Syria's thousand-yard stare

It seems to me that how we perceive conflict is largely about distance. If a battle is raging anywhere near you, then it's terrifying. If it's a long way off - in another country, on another continent - then you tend to view it dispassionately. You mentally “relax”. At best you might “study” it, decide who’s in the right, who’s in the wrong, possibly campaign for something to be done. At worst you might totally ignore it - out of sight, out of mind.

Conflict is all about proximity, about distance. Until ... you see something on TV or online which suddenly shrinks that distance. For me one example this year has been the short films the French film-maker Mani has made about Syria for Channel 4 News. One of his latest, broadcast on Monday, shows the Farouk brigade, a battle-hardened group of Syrian opposition fighters working within the Free Syrian Army:

For the most part I think the film is actually (if I can put it like this) just good. Its account of a contingent of tough-looking, mostly young men (they're all men) in the Syrian town of Talbisa near Homs is certainly compelling. Their sniper tactics, their military planning, the deliveries of massive bundles of dollar bills and new weapons, the apparent insouciance of men standing near an anti-aircraft gun as it blasts away. But there's also the unnerving sight of a fighter looking fixedly at the camera - possibly a PTSD-type 1,000-yard stare, possibly a hostile look. Who knows?

But the truly heart-stopping moment comes at the end. A young boy looks at an injured Farouk fighter, a man who has lost part of his left leg after a Syrian army tank shell landed nearby. The boy’s look goes on and on.

And it’s this look that I think symbolises what’s happening in Syria right now. For example, a new Amnesty report out today documents the recent - largely unnoticed - carnage in the Idlib, Jabal al-Zawiya and north Hama regions. (See the embedded video from the report author Donatella Rovera, and also take a look at this slideshow of images). The story here is all about how Syrian government forces have sprayed towns and villages with a range of imprecise weapons (aerial bombs, artillery shells, mortars) killing 166 civilians (including 48 children and 20 women) and injuring hundreds of others in 26 locations in a 12-day period (31 Aug-11 Sept).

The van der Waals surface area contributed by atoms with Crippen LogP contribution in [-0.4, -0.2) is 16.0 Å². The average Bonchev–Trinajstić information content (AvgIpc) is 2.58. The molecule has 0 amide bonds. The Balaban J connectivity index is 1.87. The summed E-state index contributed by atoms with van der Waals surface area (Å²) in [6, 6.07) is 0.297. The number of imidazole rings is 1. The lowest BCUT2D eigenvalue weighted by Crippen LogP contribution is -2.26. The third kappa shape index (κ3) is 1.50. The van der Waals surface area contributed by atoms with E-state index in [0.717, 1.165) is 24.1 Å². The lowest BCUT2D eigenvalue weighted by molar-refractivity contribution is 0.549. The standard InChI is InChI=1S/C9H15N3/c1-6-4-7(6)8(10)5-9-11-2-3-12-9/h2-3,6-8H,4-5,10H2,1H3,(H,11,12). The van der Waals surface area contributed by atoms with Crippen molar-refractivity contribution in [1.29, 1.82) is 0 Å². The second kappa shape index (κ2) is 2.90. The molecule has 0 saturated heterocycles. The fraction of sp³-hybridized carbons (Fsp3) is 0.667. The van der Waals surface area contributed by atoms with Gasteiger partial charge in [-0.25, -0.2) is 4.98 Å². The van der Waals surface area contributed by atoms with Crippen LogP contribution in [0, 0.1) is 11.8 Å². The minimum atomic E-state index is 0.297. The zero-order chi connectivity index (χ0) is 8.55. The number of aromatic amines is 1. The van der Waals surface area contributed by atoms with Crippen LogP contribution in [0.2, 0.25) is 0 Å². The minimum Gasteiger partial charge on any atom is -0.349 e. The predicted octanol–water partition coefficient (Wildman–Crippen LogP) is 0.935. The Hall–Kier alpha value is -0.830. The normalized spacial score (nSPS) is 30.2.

Here’s an example:

On the morning of 1 September a Syrian government air strike on the village of ‘Ainkawi (north of Hama) killed five people (three children and two young men) and injured dozens of others. The bomb exploded in an orchard near some houses, sending bomb fragments flying hundreds of metres in all directions. Five-year-old Maram Bassam Qaddi was 200 metres away standing at the patio door of her house, but was hit by a fragment that caused fatal head injuries. Meanwhile, 15-year-old Doha Sattouf, who was standing about 150 metres from the bomb blast was also killed by a bomb fragment which cut off most of her head.

The incident is typical. Highly vulnerable people killed in or near their own homes by inaccurate weapons fired by forces apparently out to terrorise and punish the local population for its perceived support of armed opposition groups (there were no opposition fighters in the area at the time, it was the civilians they were targeting).

Two hundred metres sounds like quite a long way from an explosion but as Maram and Doha’s fate shows, it’s actually far too close for safety.

In the Amnesty report a man called Ahmad Rahal, who had just lost his wife and two-year-old son in an airstrike, says: “How have we come to this? Our own government is killing its people, women, children, bombing civilians indiscriminately; and nobody is doing anything to stop this. We have been forgotten by the whole world”.

How indeed. One answer is distance. Syria’s plight is far away from the reality of most people’s lives. Except, every now again, with a news item or even a single chilling image, the gap closes. That boy’s stare does that for me. We need to stop averting our gaze from Syria.

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Our blogs are written by Amnesty International staff, volunteers and other interested individuals, to encourage debate around human rights issues. They do not necessarily represent the views of Amnesty International.
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